Published: 10-01-2022 11:05 | Updated: 04-02-2022 17:17

Novel process for worm-mediated immunosuppression in the skin

Illustration of adult female Heligmosomoides Polygyrus (worm)
Adult female Heligmosomoides Polygyrus. Photo: Ada Lerma Clavero

On the 20th of December the journal Mucosal Immunology published an article with results contributed from several MTC researchers. Susanne Nylén lead the study.

An illustration from Susanne Nyléns research

Congratulations Susanne to your publication in Mucosal Immunology!

What are the most important results of your study?

We show in this work how T- cells colonize the skin after infection with a relatively benign intestinal worm infection and that this has long-term effects on immune cell composition and local immune responses in the skin, revealing a novel process for worm-mediated immunosuppression in the skin.

Why are these results important?

The reduced prevalence of helminth infections in the past 50-100 years has been linked to an increase in autoimmune and inflammatory disorders in Western societies. Intestinal worm infections have been suggested to have beneficial effects on inflammatory skin disorders with reduced atopy and allergic reactions in the skin. This study shows that intestinal worms upregulate skin homing receptors on circulating T cells and cause seeding of worms specific T-helper 2 cells in the skin. This results in dampened immune responses towards stimulations with other antigens or infections given in the skin, explaining previously observed immune-regulations in skin of worm-infected mice. Further our results propose a novel explanation to the geographically mutually exclusive high prevalence of immune mediated inflammatory skin disorders and the stronger responsiveness to the intradermally administered tuberculosis vaccine BCG, observed around the world.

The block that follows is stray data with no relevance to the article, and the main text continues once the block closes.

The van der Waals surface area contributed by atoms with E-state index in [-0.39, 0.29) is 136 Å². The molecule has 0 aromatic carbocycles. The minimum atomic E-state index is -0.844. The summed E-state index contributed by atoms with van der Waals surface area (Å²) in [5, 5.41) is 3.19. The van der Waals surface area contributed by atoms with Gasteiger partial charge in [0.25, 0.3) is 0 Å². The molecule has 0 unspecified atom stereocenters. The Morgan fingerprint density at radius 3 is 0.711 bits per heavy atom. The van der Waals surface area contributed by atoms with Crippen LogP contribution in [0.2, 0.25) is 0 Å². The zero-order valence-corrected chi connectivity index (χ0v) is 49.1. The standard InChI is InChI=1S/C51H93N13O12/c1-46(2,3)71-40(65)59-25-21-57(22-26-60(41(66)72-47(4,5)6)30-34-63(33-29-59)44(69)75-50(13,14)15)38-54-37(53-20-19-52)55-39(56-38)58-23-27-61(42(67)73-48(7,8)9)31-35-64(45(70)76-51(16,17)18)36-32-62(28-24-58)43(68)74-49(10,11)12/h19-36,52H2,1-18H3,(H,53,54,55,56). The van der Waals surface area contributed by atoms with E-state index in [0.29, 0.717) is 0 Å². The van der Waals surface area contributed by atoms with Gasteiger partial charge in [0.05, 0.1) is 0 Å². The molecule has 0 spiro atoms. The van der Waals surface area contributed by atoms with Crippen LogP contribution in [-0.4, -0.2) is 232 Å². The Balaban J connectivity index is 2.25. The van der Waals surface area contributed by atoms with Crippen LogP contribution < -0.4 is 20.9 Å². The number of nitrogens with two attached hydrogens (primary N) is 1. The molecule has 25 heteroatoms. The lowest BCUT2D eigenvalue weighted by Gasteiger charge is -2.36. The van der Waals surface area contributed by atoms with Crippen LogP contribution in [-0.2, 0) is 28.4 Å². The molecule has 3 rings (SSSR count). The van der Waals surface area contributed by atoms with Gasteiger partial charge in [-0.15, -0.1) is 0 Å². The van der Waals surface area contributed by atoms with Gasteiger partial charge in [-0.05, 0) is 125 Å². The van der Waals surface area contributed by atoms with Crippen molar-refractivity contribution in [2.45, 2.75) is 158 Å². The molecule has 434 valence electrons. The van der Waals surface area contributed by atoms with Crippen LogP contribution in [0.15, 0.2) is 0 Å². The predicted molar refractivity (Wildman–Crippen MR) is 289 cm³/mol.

How can this new knowledge contribute to improving human health? 

The functional advantage of the observed recruitment of CD4+ T cells into skin is not clear. Several parasitic worm species infect through the skin and skin-homing TH2 cells could provide direct protection against repeated exposure to larval forms of the same skin-infecting nematode or cross-protection against other worms.  If we can harness the signals induced by the worms that allows T cells with immune regulatory properties to colonize the skin (and other tissues) we could in the future potentially use these to alleviate inflammatory diseases.

How did you conduct the study? 

This was an experimental study carried out in mice that were infected with the nematode Heligmosomoides polygyrus.

What is the next step in your research?

We would like to follow up this study by more in detail addressing how worms induce skin homing molecules on T cells and if we can mimic the effect of worms and create a less inflammatory prone tissue T cells without having to infect the animal.

Read the article here